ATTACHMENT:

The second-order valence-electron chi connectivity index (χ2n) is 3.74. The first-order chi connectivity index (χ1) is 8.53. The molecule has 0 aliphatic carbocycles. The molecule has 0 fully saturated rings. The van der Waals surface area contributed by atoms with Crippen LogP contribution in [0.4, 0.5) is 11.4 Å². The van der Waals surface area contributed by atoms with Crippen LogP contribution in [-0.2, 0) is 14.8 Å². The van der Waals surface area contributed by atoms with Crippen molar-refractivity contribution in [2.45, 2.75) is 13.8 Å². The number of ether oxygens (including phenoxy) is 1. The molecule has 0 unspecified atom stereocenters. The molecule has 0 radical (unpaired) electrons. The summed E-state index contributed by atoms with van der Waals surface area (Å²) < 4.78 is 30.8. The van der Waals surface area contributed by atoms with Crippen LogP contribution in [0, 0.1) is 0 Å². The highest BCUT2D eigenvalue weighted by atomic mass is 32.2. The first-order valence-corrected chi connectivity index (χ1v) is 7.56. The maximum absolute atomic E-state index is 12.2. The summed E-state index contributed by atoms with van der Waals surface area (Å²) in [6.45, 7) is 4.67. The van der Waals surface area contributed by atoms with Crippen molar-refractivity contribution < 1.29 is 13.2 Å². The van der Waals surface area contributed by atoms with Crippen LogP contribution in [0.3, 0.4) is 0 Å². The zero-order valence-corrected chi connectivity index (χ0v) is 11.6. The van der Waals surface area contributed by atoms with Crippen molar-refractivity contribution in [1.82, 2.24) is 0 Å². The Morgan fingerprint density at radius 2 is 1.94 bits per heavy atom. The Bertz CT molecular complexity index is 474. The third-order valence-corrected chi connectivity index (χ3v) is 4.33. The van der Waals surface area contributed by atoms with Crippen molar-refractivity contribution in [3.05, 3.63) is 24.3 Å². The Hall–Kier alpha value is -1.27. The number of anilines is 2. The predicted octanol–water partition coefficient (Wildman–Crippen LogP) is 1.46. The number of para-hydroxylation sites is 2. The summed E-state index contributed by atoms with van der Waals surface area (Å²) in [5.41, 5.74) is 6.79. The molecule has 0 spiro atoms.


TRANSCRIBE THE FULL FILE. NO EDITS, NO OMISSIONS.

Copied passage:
The second-order valence-electron chi connectivity index (χ2n) is 3.74. The first-order chi connectivity index (χ1) is 8.53. The molecule has 0 aliphatic carbocycles. The molecule has 0 fully saturated rings. The van der Waals surface area contributed by atoms with Crippen LogP contribution in [0.4, 0.5) is 11.4 Å². The van der Waals surface area contributed by atoms with Crippen LogP contribution in [-0.2, 0) is 14.8 Å². The van der Waals surface area contributed by atoms with Crippen molar-refractivity contribution in [2.45, 2.75) is 13.8 Å². The number of ether oxygens (including phenoxy) is 1. The molecule has 0 unspecified atom stereocenters. The molecule has 0 radical (unpaired) electrons. The summed E-state index contributed by atoms with van der Waals surface area (Å²) < 4.78 is 30.8. The van der Waals surface area contributed by atoms with Crippen LogP contribution in [0, 0.1) is 0 Å². The highest BCUT2D eigenvalue weighted by atomic mass is 32.2. The first-order valence-corrected chi connectivity index (χ1v) is 7.56. The maximum absolute atomic E-state index is 12.2. The summed E-state index contributed by atoms with van der Waals surface area (Å²) in [6.45, 7) is 4.67. The van der Waals surface area contributed by atoms with Crippen molar-refractivity contribution < 1.29 is 13.2 Å². The van der Waals surface area contributed by atoms with Crippen LogP contribution in [0.3, 0.4) is 0 Å². The zero-order valence-corrected chi connectivity index (χ0v) is 11.6. The van der Waals surface area contributed by atoms with Crippen molar-refractivity contribution in [1.82, 2.24) is 0 Å². The Morgan fingerprint density at radius 2 is 1.94 bits per heavy atom. The Bertz CT molecular complexity index is 474. The third-order valence-corrected chi connectivity index (χ3v) is 4.33. The van der Waals surface area contributed by atoms with Crippen molar-refractivity contribution in [3.05, 3.63) is 24.3 Å². The Hall–Kier alpha value is -1.27. The number of anilines is 2. The predicted octanol–water partition coefficient (Wildman–Crippen LogP) is 1.46. The number of para-hydroxylation sites is 2. The summed E-state index contributed by atoms with van der Waals surface area (Å²) in [5.41, 5.74) is 6.79. The molecule has 0 spiro atoms.